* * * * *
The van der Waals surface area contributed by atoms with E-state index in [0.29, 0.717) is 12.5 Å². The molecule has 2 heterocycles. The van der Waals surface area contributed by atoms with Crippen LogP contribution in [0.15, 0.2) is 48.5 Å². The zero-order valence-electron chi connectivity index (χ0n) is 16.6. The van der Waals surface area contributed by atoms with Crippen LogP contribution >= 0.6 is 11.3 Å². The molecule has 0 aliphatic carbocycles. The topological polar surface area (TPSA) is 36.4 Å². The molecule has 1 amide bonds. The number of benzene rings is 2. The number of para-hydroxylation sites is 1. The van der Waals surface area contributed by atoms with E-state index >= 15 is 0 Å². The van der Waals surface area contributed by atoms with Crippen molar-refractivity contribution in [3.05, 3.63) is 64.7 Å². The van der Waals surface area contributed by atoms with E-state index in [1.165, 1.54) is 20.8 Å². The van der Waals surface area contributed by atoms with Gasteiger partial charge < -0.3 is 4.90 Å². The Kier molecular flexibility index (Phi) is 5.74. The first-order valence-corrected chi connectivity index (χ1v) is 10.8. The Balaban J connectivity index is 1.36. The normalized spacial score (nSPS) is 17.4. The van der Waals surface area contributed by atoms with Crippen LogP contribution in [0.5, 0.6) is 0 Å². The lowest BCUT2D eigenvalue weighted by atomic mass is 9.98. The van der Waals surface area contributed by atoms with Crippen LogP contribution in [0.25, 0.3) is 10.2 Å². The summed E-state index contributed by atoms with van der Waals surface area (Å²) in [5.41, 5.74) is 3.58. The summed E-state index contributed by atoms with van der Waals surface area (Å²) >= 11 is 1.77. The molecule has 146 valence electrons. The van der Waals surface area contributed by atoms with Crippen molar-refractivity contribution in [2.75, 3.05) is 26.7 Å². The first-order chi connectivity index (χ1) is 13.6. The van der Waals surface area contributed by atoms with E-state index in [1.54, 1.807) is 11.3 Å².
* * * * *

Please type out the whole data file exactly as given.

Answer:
The van der Waals surface area contributed by atoms with E-state index in [0.29, 0.717) is 12.5 Å². The molecule has 2 heterocycles. The van der Waals surface area contributed by atoms with Crippen LogP contribution in [0.15, 0.2) is 48.5 Å². The zero-order valence-electron chi connectivity index (χ0n) is 16.6. The van der Waals surface area contributed by atoms with Crippen LogP contribution >= 0.6 is 11.3 Å². The molecule has 0 aliphatic carbocycles. The topological polar surface area (TPSA) is 36.4 Å². The molecule has 1 amide bonds. The number of benzene rings is 2. The number of para-hydroxylation sites is 1. The van der Waals surface area contributed by atoms with E-state index >= 15 is 0 Å². The van der Waals surface area contributed by atoms with Crippen molar-refractivity contribution in [3.05, 3.63) is 64.7 Å². The van der Waals surface area contributed by atoms with E-state index in [1.165, 1.54) is 20.8 Å². The van der Waals surface area contributed by atoms with Gasteiger partial charge < -0.3 is 4.90 Å². The Kier molecular flexibility index (Phi) is 5.74. The first-order valence-corrected chi connectivity index (χ1v) is 10.8. The Balaban J connectivity index is 1.36. The normalized spacial score (nSPS) is 17.4. The van der Waals surface area contributed by atoms with Crippen LogP contribution in [0.5, 0.6) is 0 Å². The lowest BCUT2D eigenvalue weighted by atomic mass is 9.98. The van der Waals surface area contributed by atoms with Crippen LogP contribution in [0.25, 0.3) is 10.2 Å². The summed E-state index contributed by atoms with van der Waals surface area (Å²) in [5.41, 5.74) is 3.58. The summed E-state index contributed by atoms with van der Waals surface area (Å²) >= 11 is 1.77. The molecule has 146 valence electrons. The van der Waals surface area contributed by atoms with Crippen molar-refractivity contribution in [2.75, 3.05) is 26.7 Å². The first-order chi connectivity index (χ1) is 13.6. The van der Waals surface area contributed by atoms with E-state index in [1.54, 1.807) is 11.3 Å².